Drewry’s World Container Index, a global average of spot freight rates, dipped below the $9,000 per feu level today for the first time since July. However, analysts caution it is still too early to say whether the slide is anything other than a normal post-Chinese New Year deceleration, reports Splash247.
Drewry index drop
Drewry’s composite index, published every Thursday, dropped 3.8% from $9,179.98 to $8,832.23 per feu, its third consecutive week in decline. Transpacific westbound from Shanghai to Los Angeles registered among the biggest drops recorded this week, down by more than $800 per feu to $10,154. All rates however remain at many multiples over their historical averages. The all-time average composite index since June 23 2011 is $2,373.53.
“It does seem rather odd that at a time of soaring fuel costs and ongoing supply chain disruption that freight rates are declining, even if they do remain extremely high,” commented Simon Heaney, senior manager of container research for Drewry.
Peter Sand, chief analyst at Xeneta, told Splash today: “Xeneta data clearly shows falling spot freight rates on all main trades in March. And while markets have been volatile since reaching the ceiling in September, October, the pace of the decline on China to North Europe, for instance, seems steep. Falling rates are much welcomed by the global shippers, but if the origin of it is fading consumer demand, it might be bittersweet. The next weeks will give more certainty into the reasons.”
Decline in composite index
Lars Jensen, CEO of liner consultancy Vespucci Maritime, told Splash that the decline in the composite index is still at a level where it is impossible to reliably distinguish it from the normal decline after Chinese New Year (CNY).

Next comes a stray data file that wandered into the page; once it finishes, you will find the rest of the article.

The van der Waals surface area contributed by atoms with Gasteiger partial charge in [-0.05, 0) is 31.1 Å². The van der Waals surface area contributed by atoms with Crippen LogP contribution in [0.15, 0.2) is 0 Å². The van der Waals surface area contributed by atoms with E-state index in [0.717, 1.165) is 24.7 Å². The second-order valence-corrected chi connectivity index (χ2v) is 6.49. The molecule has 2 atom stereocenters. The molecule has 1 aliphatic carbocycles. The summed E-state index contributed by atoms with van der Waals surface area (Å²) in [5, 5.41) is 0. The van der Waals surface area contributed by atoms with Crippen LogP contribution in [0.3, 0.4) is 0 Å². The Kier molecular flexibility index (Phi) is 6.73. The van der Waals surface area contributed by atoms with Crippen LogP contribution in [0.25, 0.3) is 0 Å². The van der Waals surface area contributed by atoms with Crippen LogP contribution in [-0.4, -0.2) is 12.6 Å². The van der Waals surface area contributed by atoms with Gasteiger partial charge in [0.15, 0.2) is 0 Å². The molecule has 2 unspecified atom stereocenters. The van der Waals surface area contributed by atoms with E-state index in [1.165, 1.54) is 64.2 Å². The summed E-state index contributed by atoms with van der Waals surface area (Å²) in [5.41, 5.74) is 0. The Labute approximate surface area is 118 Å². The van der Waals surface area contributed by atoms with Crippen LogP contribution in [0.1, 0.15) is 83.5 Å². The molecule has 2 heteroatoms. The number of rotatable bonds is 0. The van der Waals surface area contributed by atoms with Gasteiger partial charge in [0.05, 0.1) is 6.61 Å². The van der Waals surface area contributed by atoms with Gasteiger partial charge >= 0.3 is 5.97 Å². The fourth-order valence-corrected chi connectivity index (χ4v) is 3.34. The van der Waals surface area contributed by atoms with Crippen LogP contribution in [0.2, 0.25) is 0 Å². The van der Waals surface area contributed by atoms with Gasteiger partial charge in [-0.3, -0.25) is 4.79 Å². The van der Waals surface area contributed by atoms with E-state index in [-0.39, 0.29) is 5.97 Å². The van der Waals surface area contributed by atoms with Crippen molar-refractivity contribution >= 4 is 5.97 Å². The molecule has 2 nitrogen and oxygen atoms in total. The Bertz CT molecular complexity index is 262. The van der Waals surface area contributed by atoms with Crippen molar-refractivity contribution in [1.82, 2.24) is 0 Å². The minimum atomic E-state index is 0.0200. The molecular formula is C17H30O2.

Thus far in 2022 the index has declined 9% from the CNY peak to now. In 2021 the index declined 7.2% from Chinese New Year to late March before picking up again. In 2020 the index declined 17% from Chinese New Year to late April before stabilising. At mid-March it was down 9%, like now. In 2019 the index declined 27% from the Chinese New Year peak, bottoming out in late March.
Transpacific prices up once again?
Container carriers have been looking on as Covid cases sweep across the nation with many areas including Shenzhen in lockdown. Unlike last year’s Shenzhen lockdown, port operations are continuing normally, albeit operations at factories and trucking companies in the hinterland have been hindered.
“Depending on the extent of the current disruption, it could be enough to send transpacific prices up once again,” suggested Judah Levine, head of research at Freightos in a recent update.
Asia-Europe demand appears to be waning, Levine said. “With rising costs and inflation made worse by the war, and some additional ocean capacity as carriers boycott Russian cargo, ocean rates have fallen more than 8% since the start of the year,” Levine said.
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